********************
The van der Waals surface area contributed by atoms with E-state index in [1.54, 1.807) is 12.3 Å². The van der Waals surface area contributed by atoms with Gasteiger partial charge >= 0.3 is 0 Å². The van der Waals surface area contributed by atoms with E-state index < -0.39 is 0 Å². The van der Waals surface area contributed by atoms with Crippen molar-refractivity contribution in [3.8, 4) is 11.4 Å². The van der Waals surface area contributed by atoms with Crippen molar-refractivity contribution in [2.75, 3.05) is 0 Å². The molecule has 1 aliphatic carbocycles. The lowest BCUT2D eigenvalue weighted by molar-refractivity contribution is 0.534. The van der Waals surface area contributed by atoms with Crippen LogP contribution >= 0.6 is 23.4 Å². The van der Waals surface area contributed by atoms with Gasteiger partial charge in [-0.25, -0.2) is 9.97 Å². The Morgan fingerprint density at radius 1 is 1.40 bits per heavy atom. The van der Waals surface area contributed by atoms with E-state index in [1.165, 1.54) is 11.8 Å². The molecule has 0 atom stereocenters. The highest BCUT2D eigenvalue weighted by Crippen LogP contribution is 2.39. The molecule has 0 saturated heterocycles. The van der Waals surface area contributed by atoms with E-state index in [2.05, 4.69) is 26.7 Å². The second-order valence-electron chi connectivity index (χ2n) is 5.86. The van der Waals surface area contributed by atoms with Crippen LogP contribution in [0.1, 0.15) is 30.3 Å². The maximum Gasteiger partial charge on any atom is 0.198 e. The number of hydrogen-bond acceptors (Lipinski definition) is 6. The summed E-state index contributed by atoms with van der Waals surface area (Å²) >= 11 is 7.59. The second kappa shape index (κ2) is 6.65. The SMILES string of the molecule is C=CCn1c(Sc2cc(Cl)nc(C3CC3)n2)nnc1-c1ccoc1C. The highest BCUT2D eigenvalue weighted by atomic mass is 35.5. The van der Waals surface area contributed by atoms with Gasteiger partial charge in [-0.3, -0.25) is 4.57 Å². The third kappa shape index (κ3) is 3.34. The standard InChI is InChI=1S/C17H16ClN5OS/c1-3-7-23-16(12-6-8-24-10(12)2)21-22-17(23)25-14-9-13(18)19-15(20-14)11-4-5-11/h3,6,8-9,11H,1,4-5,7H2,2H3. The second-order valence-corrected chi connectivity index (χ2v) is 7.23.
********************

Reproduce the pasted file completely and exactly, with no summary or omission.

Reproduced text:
The van der Waals surface area contributed by atoms with E-state index in [1.54, 1.807) is 12.3 Å². The van der Waals surface area contributed by atoms with Gasteiger partial charge >= 0.3 is 0 Å². The van der Waals surface area contributed by atoms with E-state index < -0.39 is 0 Å². The van der Waals surface area contributed by atoms with Crippen molar-refractivity contribution in [3.8, 4) is 11.4 Å². The van der Waals surface area contributed by atoms with Crippen molar-refractivity contribution in [2.75, 3.05) is 0 Å². The molecule has 1 aliphatic carbocycles. The lowest BCUT2D eigenvalue weighted by molar-refractivity contribution is 0.534. The van der Waals surface area contributed by atoms with Crippen LogP contribution >= 0.6 is 23.4 Å². The van der Waals surface area contributed by atoms with Gasteiger partial charge in [-0.25, -0.2) is 9.97 Å². The Morgan fingerprint density at radius 1 is 1.40 bits per heavy atom. The van der Waals surface area contributed by atoms with E-state index in [1.165, 1.54) is 11.8 Å². The molecule has 0 atom stereocenters. The highest BCUT2D eigenvalue weighted by Crippen LogP contribution is 2.39. The molecule has 0 saturated heterocycles. The van der Waals surface area contributed by atoms with E-state index in [2.05, 4.69) is 26.7 Å². The second-order valence-electron chi connectivity index (χ2n) is 5.86. The van der Waals surface area contributed by atoms with Crippen LogP contribution in [0.1, 0.15) is 30.3 Å². The maximum Gasteiger partial charge on any atom is 0.198 e. The number of hydrogen-bond acceptors (Lipinski definition) is 6. The summed E-state index contributed by atoms with van der Waals surface area (Å²) >= 11 is 7.59. The second kappa shape index (κ2) is 6.65. The SMILES string of the molecule is C=CCn1c(Sc2cc(Cl)nc(C3CC3)n2)nnc1-c1ccoc1C. The highest BCUT2D eigenvalue weighted by atomic mass is 35.5. The van der Waals surface area contributed by atoms with Gasteiger partial charge in [-0.3, -0.25) is 4.57 Å². The third kappa shape index (κ3) is 3.34. The standard InChI is InChI=1S/C17H16ClN5OS/c1-3-7-23-16(12-6-8-24-10(12)2)21-22-17(23)25-14-9-13(18)19-15(20-14)11-4-5-11/h3,6,8-9,11H,1,4-5,7H2,2H3. The second-order valence-corrected chi connectivity index (χ2v) is 7.23.